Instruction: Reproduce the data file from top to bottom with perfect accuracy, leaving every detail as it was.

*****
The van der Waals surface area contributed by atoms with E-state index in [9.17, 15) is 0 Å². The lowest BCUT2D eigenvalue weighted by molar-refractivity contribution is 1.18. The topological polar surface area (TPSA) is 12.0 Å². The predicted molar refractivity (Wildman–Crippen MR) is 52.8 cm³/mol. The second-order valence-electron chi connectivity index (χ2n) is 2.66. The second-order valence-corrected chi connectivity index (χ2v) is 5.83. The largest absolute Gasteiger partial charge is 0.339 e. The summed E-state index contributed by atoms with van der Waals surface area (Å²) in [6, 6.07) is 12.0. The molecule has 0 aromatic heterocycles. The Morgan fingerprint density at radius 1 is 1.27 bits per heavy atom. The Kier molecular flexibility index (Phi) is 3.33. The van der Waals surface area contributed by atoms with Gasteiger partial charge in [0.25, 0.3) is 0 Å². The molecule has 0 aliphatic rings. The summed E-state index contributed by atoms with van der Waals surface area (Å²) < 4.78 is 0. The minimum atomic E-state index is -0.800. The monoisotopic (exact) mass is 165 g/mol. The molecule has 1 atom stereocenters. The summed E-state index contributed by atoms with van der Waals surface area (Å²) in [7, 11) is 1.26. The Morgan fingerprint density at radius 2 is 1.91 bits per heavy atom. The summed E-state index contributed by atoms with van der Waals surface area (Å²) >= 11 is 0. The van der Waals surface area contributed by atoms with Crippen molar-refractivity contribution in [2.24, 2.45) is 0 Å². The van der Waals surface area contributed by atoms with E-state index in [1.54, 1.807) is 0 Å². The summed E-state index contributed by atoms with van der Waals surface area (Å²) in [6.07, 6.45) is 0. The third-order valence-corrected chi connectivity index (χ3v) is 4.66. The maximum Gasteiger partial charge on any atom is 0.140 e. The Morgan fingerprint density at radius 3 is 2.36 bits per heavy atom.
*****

The van der Waals surface area contributed by atoms with E-state index in [9.17, 15) is 0 Å². The lowest BCUT2D eigenvalue weighted by molar-refractivity contribution is 1.18. The topological polar surface area (TPSA) is 12.0 Å². The predicted molar refractivity (Wildman–Crippen MR) is 52.8 cm³/mol. The second-order valence-electron chi connectivity index (χ2n) is 2.66. The second-order valence-corrected chi connectivity index (χ2v) is 5.83. The largest absolute Gasteiger partial charge is 0.339 e. The summed E-state index contributed by atoms with van der Waals surface area (Å²) in [6, 6.07) is 12.0. The molecule has 0 aromatic heterocycles. The Morgan fingerprint density at radius 1 is 1.27 bits per heavy atom. The Kier molecular flexibility index (Phi) is 3.33. The van der Waals surface area contributed by atoms with Gasteiger partial charge in [0.25, 0.3) is 0 Å². The molecule has 0 aliphatic rings. The summed E-state index contributed by atoms with van der Waals surface area (Å²) < 4.78 is 0. The minimum atomic E-state index is -0.800. The monoisotopic (exact) mass is 165 g/mol. The molecule has 1 atom stereocenters. The summed E-state index contributed by atoms with van der Waals surface area (Å²) in [7, 11) is 1.26. The Morgan fingerprint density at radius 2 is 1.91 bits per heavy atom. The summed E-state index contributed by atoms with van der Waals surface area (Å²) >= 11 is 0. The van der Waals surface area contributed by atoms with Crippen molar-refractivity contribution in [2.24, 2.45) is 0 Å². The van der Waals surface area contributed by atoms with E-state index in [1.54, 1.807) is 0 Å². The summed E-state index contributed by atoms with van der Waals surface area (Å²) in [6.07, 6.45) is 0. The third-order valence-corrected chi connectivity index (χ3v) is 4.66. The maximum Gasteiger partial charge on any atom is 0.140 e. The Morgan fingerprint density at radius 3 is 2.36 bits per heavy atom.